The U.S House Appropriations Committee yesterday released the fiscal year 2018 Interior and Environment Appropriations bill, which is being considered in subcommittee today. The bill sets funding levels for many core Great Lakes restoration programs.
Todd Ambs, campaign director for the Healing Our Waters-Great Lakes Coalition, said:
“On the one hand, the budget properly rejects many of the cuts contained in the administration’s disastrous budget. Importantly, it restores funding to the Great Lakes Restoration Initiative to ensure that the federal government can continue to invest in projects that benefit the more than 30 million people who depend on the Great Lakes for their drinking water, jobs, and way of life. We owe a debt of gratitude to the Great Lakes Congressional delegation for fighting to restore funding so that we can continue to implement projects that are good for our environment and economy.
“On the other hand, the budget sends mixed signals, as it continues to cut core programs as well as agencies like the Environmental Protection Agency charged with implementing Great Lakes restoration. That is the wrong tact to take, because serious threats remain and our work is not done if we want to fully restore the lakes and protect our drinking water, public health, jobs, and way of life.”
U.S. Reps. David Joyce (R-Ohio), Marcy Kaptur (D-Ohio), and Betty McCullum (D-Minn.), who serve on the appropriations subcommittee, were instrumental in restoring funding. The push to restore funding follows a push by more than 60 members of the Great Lakes Congressional delegation to beat back proposed cuts to the Great Lakes Restoration Initiative.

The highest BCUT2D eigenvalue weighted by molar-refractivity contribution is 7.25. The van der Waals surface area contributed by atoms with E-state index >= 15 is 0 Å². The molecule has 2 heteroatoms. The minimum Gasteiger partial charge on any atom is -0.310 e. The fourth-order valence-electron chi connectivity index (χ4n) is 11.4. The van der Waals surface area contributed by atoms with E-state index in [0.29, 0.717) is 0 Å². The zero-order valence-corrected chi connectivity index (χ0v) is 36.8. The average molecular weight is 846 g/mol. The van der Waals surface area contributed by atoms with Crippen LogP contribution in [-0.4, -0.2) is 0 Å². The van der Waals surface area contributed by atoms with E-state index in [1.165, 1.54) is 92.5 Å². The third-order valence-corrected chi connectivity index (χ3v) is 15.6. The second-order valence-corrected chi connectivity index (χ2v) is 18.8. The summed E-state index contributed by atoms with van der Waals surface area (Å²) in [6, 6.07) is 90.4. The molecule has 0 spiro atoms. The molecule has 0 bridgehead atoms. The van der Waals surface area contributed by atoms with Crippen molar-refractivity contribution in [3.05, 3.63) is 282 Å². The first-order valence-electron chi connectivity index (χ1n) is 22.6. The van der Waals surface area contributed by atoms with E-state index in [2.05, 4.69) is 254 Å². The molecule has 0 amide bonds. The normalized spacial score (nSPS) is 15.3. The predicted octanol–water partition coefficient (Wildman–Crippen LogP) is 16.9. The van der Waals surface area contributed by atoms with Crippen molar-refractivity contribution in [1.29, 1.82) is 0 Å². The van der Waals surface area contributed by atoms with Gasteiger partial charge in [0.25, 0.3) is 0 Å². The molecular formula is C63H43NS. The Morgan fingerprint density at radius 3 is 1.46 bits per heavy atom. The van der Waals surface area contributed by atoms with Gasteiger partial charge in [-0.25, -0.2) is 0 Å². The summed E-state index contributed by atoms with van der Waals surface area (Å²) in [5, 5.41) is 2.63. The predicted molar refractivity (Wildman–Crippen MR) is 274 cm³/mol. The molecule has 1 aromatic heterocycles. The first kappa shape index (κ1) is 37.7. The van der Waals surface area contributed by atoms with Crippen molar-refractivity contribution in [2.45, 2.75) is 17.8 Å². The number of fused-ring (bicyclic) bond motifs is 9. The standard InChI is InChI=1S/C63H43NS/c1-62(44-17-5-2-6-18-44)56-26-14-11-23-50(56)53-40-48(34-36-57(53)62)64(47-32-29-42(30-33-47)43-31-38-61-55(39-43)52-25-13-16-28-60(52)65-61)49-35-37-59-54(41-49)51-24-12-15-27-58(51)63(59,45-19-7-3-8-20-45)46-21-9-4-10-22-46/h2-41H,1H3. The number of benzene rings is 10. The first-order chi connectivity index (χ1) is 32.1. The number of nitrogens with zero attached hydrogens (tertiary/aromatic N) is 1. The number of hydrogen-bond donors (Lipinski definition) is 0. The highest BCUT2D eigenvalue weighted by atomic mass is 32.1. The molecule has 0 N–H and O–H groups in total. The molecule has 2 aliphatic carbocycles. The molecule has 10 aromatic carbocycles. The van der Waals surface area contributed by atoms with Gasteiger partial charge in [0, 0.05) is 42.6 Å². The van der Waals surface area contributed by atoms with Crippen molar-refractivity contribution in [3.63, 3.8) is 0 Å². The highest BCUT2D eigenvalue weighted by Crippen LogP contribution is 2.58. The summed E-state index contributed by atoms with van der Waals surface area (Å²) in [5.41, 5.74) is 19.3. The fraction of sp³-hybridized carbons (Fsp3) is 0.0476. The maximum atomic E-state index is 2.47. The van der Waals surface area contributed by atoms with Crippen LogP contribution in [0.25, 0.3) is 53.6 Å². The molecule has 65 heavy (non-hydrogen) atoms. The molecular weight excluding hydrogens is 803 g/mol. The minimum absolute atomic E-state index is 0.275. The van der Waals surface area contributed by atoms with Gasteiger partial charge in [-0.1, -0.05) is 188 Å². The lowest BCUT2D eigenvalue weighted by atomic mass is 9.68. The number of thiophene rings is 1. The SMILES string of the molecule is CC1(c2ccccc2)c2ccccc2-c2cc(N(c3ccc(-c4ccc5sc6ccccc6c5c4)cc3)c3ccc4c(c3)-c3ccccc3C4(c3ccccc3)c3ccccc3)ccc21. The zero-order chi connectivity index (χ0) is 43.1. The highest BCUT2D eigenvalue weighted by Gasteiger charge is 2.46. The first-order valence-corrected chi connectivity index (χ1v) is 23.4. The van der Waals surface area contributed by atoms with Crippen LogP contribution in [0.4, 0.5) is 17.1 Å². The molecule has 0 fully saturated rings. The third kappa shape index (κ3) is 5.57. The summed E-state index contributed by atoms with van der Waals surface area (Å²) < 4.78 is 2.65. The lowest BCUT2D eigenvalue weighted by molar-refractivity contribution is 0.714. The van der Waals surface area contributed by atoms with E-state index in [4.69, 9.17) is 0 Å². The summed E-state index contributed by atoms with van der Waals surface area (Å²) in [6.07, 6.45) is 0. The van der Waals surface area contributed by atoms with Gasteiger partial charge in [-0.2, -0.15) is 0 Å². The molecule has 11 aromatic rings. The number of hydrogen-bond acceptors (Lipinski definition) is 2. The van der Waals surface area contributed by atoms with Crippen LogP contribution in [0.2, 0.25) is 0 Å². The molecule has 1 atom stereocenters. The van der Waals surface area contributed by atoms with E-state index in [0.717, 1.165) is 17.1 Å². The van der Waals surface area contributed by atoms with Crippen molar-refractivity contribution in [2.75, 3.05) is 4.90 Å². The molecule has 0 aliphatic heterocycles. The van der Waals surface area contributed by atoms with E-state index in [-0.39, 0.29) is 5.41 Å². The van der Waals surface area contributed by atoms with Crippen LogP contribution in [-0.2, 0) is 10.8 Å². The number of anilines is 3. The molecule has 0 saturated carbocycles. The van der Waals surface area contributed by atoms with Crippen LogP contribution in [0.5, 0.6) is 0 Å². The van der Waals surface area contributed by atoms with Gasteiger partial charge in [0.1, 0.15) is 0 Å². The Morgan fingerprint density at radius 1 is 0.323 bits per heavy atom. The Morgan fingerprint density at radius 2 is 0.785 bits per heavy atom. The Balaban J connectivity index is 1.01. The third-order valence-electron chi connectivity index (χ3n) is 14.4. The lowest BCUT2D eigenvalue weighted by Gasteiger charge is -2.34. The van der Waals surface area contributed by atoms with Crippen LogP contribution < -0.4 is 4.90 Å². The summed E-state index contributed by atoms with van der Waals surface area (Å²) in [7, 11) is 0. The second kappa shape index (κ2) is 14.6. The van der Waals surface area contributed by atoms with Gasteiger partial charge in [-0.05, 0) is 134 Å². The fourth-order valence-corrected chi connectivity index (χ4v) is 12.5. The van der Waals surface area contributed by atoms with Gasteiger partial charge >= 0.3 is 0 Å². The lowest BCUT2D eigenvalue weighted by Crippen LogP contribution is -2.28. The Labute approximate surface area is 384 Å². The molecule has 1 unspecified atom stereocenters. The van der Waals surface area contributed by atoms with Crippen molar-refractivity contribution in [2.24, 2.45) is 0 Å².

The House interior bill proposes the following funding levels:
- $300 million for the Great Lakes Restoration Initiative (page 78). The GLRI is funded at the same amount in the current fiscal year.
- $863 million for the Drinking Water State Revolving Fund (see page 67). The program is funded at same amount in the current fiscal year.
- $1.144 billion for Clean Water State Revolving Fund (see page 67). The program is funded at $1.39 billion in the current fiscal year.
The bill funds the Environmental Protection Agency at $7.5 billion, a reduction of $528 million below the fiscal year 2017 enacted level. The bill also cuts funding to the U.S. Fish and Wildlife Service, National Parks Service, and Geological Survey.
The budget bill can be found here.
Read the House press release here.